When I did, two alternatives stood out: this and Reading City. Fairly quickly though, I decided to have this as an alternative to Woodstock, as I may be going to Reading City soon (more on that in a bit). I briefly put this as first choice, but I then saw that another groundhopper had contacted the Woodstock secretary and confirmed no pitch inspection was planned, which sent Woodstock back to first choice.

It wasn't until this morning that I decided on this over Woodstock, with the main influencing factor being the quicker and more convenient journey for this game: this was important in this case as I'm going out for most of tomorrow, so I wanted to have as much time as possible this evening to get this done (as I obviously won't have time tomorrow).

With my decision made, I ordered my train tickets and headed out after lunch, only to find that all the trains were substantially delayed due to high winds. At this point, I was very frustrated (as you may have seen by my postings on Twitter at the time) as it honestly wasn't very windy at all, and it soon became apparent that I'd be getting to the ground later than my planned arrival time of 2:30pm.

Eventually, the train left at 1:25pm, roughly 22 minutes later than intended. By the time I changed at Fratton, it was 2:30pm, meaning that I missed a reasonably-timed connection to Hilsea by a matter of minutes. At this point, I briefly considered walking from Fratton station to Moneyfields instead (as I'd seen that a game was on there from the train), but decided against it due to it being a half-an-hour walk (which I wasn't exactly keen on given how poor the weather was).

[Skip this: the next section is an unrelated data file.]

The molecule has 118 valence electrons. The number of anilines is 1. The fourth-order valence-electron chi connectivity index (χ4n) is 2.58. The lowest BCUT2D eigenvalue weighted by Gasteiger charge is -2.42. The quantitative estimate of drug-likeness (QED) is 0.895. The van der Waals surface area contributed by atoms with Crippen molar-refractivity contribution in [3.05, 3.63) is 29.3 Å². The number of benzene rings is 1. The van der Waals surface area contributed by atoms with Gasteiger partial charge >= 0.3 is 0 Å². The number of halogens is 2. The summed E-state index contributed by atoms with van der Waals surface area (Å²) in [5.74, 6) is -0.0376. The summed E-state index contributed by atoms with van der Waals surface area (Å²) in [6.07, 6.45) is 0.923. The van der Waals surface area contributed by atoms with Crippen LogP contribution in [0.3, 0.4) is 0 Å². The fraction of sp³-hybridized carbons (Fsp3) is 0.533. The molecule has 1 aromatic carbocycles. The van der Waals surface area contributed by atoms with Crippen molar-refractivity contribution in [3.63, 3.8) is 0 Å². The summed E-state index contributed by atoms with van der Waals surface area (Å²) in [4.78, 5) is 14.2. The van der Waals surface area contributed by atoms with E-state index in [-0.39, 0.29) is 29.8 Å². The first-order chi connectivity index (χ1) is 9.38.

Eventually, I got to Hilsea station at 2:45pm, with the ground being a fifteen-minute walk from there according to Google Maps. However, I lost a few minutes trying to figure out how to leave the station so as to be on the right path to the ground, meaning that I had to run a decent amount of the journey to the ground (the best part of half a mile) to get there in time for kick-off.

Somehow, I just about managed it and paid for my admission and programme mere moments before kick-off and found myself a seat in the stand just after kick-off. At this point, due to how unfit I apparently am I was absolutely exhausted and out of breath, so I spent the early stages of the game only half-concentrating on the action.